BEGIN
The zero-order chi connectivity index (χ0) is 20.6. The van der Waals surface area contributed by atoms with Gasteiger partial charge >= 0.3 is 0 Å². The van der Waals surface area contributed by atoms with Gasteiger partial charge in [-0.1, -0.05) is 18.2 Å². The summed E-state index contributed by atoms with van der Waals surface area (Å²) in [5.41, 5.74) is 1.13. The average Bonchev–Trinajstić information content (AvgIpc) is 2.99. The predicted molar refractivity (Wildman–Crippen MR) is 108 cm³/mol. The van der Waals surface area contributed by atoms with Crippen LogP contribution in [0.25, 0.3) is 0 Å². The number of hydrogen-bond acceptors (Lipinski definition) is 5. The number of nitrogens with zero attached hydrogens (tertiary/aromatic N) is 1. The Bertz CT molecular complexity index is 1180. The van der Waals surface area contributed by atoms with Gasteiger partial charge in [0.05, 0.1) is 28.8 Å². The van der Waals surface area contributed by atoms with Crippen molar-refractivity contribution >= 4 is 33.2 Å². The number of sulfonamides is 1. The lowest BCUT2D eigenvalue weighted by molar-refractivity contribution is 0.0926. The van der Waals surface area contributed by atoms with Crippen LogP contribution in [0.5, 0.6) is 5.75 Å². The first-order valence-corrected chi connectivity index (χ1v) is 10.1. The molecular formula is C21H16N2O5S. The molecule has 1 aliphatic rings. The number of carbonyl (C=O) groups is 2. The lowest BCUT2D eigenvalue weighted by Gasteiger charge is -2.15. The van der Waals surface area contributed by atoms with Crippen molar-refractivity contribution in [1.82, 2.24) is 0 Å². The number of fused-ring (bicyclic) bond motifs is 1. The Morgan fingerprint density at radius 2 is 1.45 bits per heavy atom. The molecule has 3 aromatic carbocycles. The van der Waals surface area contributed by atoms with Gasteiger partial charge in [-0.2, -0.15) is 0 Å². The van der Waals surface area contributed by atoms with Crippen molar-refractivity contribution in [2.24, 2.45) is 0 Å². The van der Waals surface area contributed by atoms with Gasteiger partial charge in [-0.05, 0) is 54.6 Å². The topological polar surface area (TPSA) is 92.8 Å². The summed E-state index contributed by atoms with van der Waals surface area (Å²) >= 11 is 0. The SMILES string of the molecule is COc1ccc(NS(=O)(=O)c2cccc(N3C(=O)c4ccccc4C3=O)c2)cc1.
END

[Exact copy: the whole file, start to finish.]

The zero-order chi connectivity index (χ0) is 20.6. The van der Waals surface area contributed by atoms with Gasteiger partial charge >= 0.3 is 0 Å². The van der Waals surface area contributed by atoms with Gasteiger partial charge in [-0.1, -0.05) is 18.2 Å². The summed E-state index contributed by atoms with van der Waals surface area (Å²) in [5.41, 5.74) is 1.13. The average Bonchev–Trinajstić information content (AvgIpc) is 2.99. The predicted molar refractivity (Wildman–Crippen MR) is 108 cm³/mol. The van der Waals surface area contributed by atoms with Crippen LogP contribution in [0.25, 0.3) is 0 Å². The number of hydrogen-bond acceptors (Lipinski definition) is 5. The number of nitrogens with zero attached hydrogens (tertiary/aromatic N) is 1. The Bertz CT molecular complexity index is 1180. The van der Waals surface area contributed by atoms with Gasteiger partial charge in [0.05, 0.1) is 28.8 Å². The van der Waals surface area contributed by atoms with Crippen molar-refractivity contribution >= 4 is 33.2 Å². The number of sulfonamides is 1. The lowest BCUT2D eigenvalue weighted by molar-refractivity contribution is 0.0926. The van der Waals surface area contributed by atoms with Crippen LogP contribution in [0.5, 0.6) is 5.75 Å². The first-order valence-corrected chi connectivity index (χ1v) is 10.1. The molecular formula is C21H16N2O5S. The molecule has 1 aliphatic rings. The number of carbonyl (C=O) groups is 2. The lowest BCUT2D eigenvalue weighted by Gasteiger charge is -2.15. The van der Waals surface area contributed by atoms with Crippen molar-refractivity contribution in [1.82, 2.24) is 0 Å². The number of fused-ring (bicyclic) bond motifs is 1. The Morgan fingerprint density at radius 2 is 1.45 bits per heavy atom. The molecule has 3 aromatic carbocycles. The van der Waals surface area contributed by atoms with Gasteiger partial charge in [-0.2, -0.15) is 0 Å². The van der Waals surface area contributed by atoms with Crippen molar-refractivity contribution in [2.24, 2.45) is 0 Å². The van der Waals surface area contributed by atoms with Gasteiger partial charge in [-0.05, 0) is 54.6 Å². The topological polar surface area (TPSA) is 92.8 Å². The summed E-state index contributed by atoms with van der Waals surface area (Å²) >= 11 is 0. The SMILES string of the molecule is COc1ccc(NS(=O)(=O)c2cccc(N3C(=O)c4ccccc4C3=O)c2)cc1.